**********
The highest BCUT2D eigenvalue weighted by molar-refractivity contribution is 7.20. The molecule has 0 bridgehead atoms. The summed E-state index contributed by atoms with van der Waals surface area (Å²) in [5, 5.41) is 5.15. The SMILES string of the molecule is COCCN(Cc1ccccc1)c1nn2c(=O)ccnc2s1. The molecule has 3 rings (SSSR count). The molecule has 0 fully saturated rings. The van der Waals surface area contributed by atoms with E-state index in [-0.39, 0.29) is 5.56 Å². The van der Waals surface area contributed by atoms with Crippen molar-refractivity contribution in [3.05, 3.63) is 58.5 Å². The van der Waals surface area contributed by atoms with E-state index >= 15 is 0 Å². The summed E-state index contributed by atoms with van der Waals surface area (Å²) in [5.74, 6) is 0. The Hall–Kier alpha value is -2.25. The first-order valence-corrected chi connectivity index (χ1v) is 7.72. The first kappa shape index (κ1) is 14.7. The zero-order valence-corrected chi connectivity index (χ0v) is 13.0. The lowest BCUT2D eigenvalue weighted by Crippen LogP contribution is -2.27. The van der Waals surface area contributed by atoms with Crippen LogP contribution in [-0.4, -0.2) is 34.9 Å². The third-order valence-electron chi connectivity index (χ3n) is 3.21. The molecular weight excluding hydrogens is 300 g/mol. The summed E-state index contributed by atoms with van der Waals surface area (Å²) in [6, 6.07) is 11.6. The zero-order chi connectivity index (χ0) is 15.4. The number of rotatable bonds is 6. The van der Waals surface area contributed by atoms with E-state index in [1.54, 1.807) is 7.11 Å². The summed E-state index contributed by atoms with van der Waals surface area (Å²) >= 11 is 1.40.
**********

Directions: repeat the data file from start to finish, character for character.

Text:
The highest BCUT2D eigenvalue weighted by molar-refractivity contribution is 7.20. The molecule has 0 bridgehead atoms. The summed E-state index contributed by atoms with van der Waals surface area (Å²) in [5, 5.41) is 5.15. The SMILES string of the molecule is COCCN(Cc1ccccc1)c1nn2c(=O)ccnc2s1. The molecule has 3 rings (SSSR count). The molecule has 0 fully saturated rings. The van der Waals surface area contributed by atoms with E-state index in [-0.39, 0.29) is 5.56 Å². The van der Waals surface area contributed by atoms with Crippen molar-refractivity contribution in [3.05, 3.63) is 58.5 Å². The van der Waals surface area contributed by atoms with E-state index >= 15 is 0 Å². The summed E-state index contributed by atoms with van der Waals surface area (Å²) in [5.74, 6) is 0. The Hall–Kier alpha value is -2.25. The first-order valence-corrected chi connectivity index (χ1v) is 7.72. The first kappa shape index (κ1) is 14.7. The zero-order valence-corrected chi connectivity index (χ0v) is 13.0. The lowest BCUT2D eigenvalue weighted by Crippen LogP contribution is -2.27. The van der Waals surface area contributed by atoms with Crippen LogP contribution in [-0.4, -0.2) is 34.9 Å². The third-order valence-electron chi connectivity index (χ3n) is 3.21. The molecular weight excluding hydrogens is 300 g/mol. The summed E-state index contributed by atoms with van der Waals surface area (Å²) in [6, 6.07) is 11.6. The zero-order chi connectivity index (χ0) is 15.4. The number of rotatable bonds is 6. The van der Waals surface area contributed by atoms with E-state index in [1.54, 1.807) is 7.11 Å². The summed E-state index contributed by atoms with van der Waals surface area (Å²) >= 11 is 1.40.